5) Grill the kabobs over medium heat for about 8-10 minutes, turning once.


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Fresh This Week Tips – May 25, 2011


STORE: Never refrigerate tomatoes – it kills the flavor. Keep them at room temperature, lightly wrapped if you prefer. If you want to speed the ripening process, put them in a pierced paper bag with an apple, which emits ethylene gas, a ripening agent.

PREP: Grape tomatoes are best used split in half in salads, so you can still appreciate the burst of flavor from their thick skins.

USE: To make a quick just-back-from-the-market lunch, cut the tomatoes in quarters and put them in a serving bowl with some minced garlic, a little olive oil and just a splash of red wine vinegar. Season until sharp with salt and black pepper and then toss some freshly cooked spaghetti on top. Give it a second to warm through, then stir to combine.


STORE: Carrots can be stored in a plastic bag for up to 10 days, but be sure to store them away from apples, pears, potatoes and other fruits and vegetables that produce ethylene gas, which causes them to become bitter.

PREP: Peel older carrots; younger ones need only a light rinsing or scrubbing. Whiteness on a carrot’s skin indicates dehydration: A quick soaking in water should restore its texture and color.

USE: Along with celery and onions, carrots are used to create depth in stocks, marinades, soups, and sauces. They pair well with honey, thyme, cumin, curry, and orange.


STORE: Store whole onions in their mesh bag (or any container that lets air circulate) for up to 2 months in a cool, dark, dry space. Don’t store onions under the sink or near potatoes, because moisture and the gases emitted by potatoes will cause the onions to rot. Refrigerate a cut onion, skin on (it will last a bit longer) and tightly wrapped, for up to 4 days.

PREP: Peel skin and cut onion in half through the root with utility knife. To properly cut an onion, place onion half, cut side down, on cutting board. 
Holding knife horizontally, make cuts in onion parallel to board, almost to root end. Cut onion vertically into thin slices, holding onion with fingers to keep its shape. 
Turn onion and cut crosswise to root end. Repeat with remaining onion half.

USE: Out of the onion family, yellow onions have the strongest flavor. They’re pretty overpowering raw, but cooking mellows their flavor nicely.

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Potatoes, Beets, Chard, Spinach and Radishes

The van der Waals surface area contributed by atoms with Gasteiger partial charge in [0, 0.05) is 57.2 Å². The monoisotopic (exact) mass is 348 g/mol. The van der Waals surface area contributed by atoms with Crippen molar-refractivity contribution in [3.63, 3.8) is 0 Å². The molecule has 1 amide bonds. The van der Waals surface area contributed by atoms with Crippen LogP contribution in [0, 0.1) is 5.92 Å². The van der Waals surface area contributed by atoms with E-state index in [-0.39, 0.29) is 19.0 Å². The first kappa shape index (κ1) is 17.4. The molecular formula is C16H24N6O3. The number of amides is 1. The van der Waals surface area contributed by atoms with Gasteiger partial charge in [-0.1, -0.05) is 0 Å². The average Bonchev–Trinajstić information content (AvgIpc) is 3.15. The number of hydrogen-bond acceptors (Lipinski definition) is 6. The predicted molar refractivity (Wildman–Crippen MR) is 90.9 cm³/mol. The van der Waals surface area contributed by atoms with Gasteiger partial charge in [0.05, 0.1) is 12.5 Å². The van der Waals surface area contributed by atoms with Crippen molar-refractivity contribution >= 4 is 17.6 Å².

Last week we were able to get a few crops in the ground and are hopeful to get a few more this week. It hasn’t been easy timing our efforts with the weather. Our first planting of beets had to be replanted. I planted them before the last deluge a week ago and that amount of rain so saturated our soils that there was no way for even the mighty beet seed to break through that crusted over layer of soil. Thankfully, I only planted a few thousand feet. I usually start out with smaller plantings in the spring and then work my way up to larger plantings as the season and the weather stabilizes.

We were able to plant potatoes on Saturday. We are planting four varieties this year. Satinas and Yukon Golds are yellow potatoes and Red Lasodas and Chieftans are two red varieties. They are inter-planted (Yukons, Red Lasodas, Satinas, and Chieftans) so I can keep them straight. It also makes for a beautiful planting because the flowers and plants, although all potatoes, have a different hue to them.

We also use soil microbes when we plant our seeds and potatoes. Our strategy is to pre-inoculate the soil and crops with the good bacteria. Soil microbes (aka, good bacteria) are essential to healthy food production. Not only do I not use herbicides or pesticides or synthetic fertilizers, I am proactive in feeding my soil with lots of minerals and soil microbes. Soil microbes are essential for plant health, because they break down the minerals so the plants can absorb them. If the minerals are not in the soil, then they won’t be in my crops and, consequently, not in your food. Soil microbes make sure the plant has the minerals available to uptake.

Our BioGarden line is the same concept, but in home garden quantities. The BioGarden Soil Conditioner is an excellent product for lawns, flower beds and garden areas. We have several products for home gardeners that will help you produce healthy and beautiful landscapes and gardens (foodscapes).

Here’s to a successful growing season going forward!